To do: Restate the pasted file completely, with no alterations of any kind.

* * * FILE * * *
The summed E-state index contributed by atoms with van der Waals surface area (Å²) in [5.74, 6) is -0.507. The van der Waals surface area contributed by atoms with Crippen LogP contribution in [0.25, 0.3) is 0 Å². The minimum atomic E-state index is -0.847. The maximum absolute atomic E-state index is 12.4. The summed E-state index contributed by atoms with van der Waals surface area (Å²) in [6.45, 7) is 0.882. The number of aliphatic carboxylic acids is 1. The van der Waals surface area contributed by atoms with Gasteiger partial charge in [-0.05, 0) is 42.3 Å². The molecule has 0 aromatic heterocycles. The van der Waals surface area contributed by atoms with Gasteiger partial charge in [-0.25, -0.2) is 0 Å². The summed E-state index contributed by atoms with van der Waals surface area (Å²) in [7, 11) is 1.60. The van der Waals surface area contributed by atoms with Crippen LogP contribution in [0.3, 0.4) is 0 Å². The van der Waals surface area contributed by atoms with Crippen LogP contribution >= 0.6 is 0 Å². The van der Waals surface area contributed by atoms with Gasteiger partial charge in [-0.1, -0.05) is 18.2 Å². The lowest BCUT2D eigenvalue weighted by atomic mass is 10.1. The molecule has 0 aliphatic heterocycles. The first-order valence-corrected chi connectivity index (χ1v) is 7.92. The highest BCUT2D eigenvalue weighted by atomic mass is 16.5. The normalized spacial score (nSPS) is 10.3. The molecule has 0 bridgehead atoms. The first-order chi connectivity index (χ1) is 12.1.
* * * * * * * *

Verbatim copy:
The summed E-state index contributed by atoms with van der Waals surface area (Å²) in [5.74, 6) is -0.507. The van der Waals surface area contributed by atoms with Crippen LogP contribution in [0.25, 0.3) is 0 Å². The minimum atomic E-state index is -0.847. The maximum absolute atomic E-state index is 12.4. The summed E-state index contributed by atoms with van der Waals surface area (Å²) in [6.45, 7) is 0.882. The number of aliphatic carboxylic acids is 1. The van der Waals surface area contributed by atoms with Gasteiger partial charge in [-0.05, 0) is 42.3 Å². The molecule has 0 aromatic heterocycles. The van der Waals surface area contributed by atoms with Gasteiger partial charge in [-0.25, -0.2) is 0 Å². The summed E-state index contributed by atoms with van der Waals surface area (Å²) in [7, 11) is 1.60. The van der Waals surface area contributed by atoms with Crippen LogP contribution in [0.3, 0.4) is 0 Å². The van der Waals surface area contributed by atoms with Crippen LogP contribution >= 0.6 is 0 Å². The van der Waals surface area contributed by atoms with Gasteiger partial charge in [-0.1, -0.05) is 18.2 Å². The lowest BCUT2D eigenvalue weighted by atomic mass is 10.1. The molecule has 0 aliphatic heterocycles. The first-order valence-corrected chi connectivity index (χ1v) is 7.92. The highest BCUT2D eigenvalue weighted by atomic mass is 16.5. The normalized spacial score (nSPS) is 10.3. The molecule has 0 bridgehead atoms. The first-order chi connectivity index (χ1) is 12.1.